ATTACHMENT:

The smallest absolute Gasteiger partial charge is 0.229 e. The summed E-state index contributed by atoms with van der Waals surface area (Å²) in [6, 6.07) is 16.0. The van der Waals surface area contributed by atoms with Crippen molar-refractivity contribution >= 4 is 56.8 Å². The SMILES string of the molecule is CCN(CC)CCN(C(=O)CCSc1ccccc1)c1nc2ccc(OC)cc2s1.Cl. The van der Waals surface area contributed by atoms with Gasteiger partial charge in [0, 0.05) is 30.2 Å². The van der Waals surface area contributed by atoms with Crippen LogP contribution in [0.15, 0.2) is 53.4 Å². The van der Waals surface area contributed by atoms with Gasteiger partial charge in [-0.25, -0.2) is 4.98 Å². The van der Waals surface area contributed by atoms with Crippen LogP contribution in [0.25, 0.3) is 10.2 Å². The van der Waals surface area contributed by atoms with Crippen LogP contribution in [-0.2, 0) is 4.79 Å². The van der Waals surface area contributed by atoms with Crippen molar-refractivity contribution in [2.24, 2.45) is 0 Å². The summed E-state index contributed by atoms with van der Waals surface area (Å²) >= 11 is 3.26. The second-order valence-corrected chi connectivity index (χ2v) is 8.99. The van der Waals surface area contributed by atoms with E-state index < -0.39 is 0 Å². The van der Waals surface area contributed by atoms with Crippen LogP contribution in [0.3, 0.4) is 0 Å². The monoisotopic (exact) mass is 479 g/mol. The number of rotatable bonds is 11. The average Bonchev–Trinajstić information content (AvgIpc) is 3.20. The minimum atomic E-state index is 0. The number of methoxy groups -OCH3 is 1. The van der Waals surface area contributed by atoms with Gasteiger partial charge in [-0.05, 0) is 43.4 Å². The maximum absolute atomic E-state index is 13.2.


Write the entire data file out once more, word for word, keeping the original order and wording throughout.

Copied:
The smallest absolute Gasteiger partial charge is 0.229 e. The summed E-state index contributed by atoms with van der Waals surface area (Å²) in [6, 6.07) is 16.0. The van der Waals surface area contributed by atoms with Crippen molar-refractivity contribution >= 4 is 56.8 Å². The SMILES string of the molecule is CCN(CC)CCN(C(=O)CCSc1ccccc1)c1nc2ccc(OC)cc2s1.Cl. The van der Waals surface area contributed by atoms with Gasteiger partial charge in [0, 0.05) is 30.2 Å². The van der Waals surface area contributed by atoms with Crippen LogP contribution in [0.15, 0.2) is 53.4 Å². The van der Waals surface area contributed by atoms with Gasteiger partial charge in [-0.25, -0.2) is 4.98 Å². The van der Waals surface area contributed by atoms with Crippen LogP contribution in [0.25, 0.3) is 10.2 Å². The van der Waals surface area contributed by atoms with Crippen LogP contribution in [-0.2, 0) is 4.79 Å². The van der Waals surface area contributed by atoms with Crippen molar-refractivity contribution in [2.24, 2.45) is 0 Å². The summed E-state index contributed by atoms with van der Waals surface area (Å²) >= 11 is 3.26. The second-order valence-corrected chi connectivity index (χ2v) is 8.99. The van der Waals surface area contributed by atoms with E-state index < -0.39 is 0 Å². The van der Waals surface area contributed by atoms with Crippen LogP contribution in [0.3, 0.4) is 0 Å². The monoisotopic (exact) mass is 479 g/mol. The number of rotatable bonds is 11. The average Bonchev–Trinajstić information content (AvgIpc) is 3.20. The minimum atomic E-state index is 0. The number of methoxy groups -OCH3 is 1. The van der Waals surface area contributed by atoms with Gasteiger partial charge in [-0.05, 0) is 43.4 Å². The maximum absolute atomic E-state index is 13.2.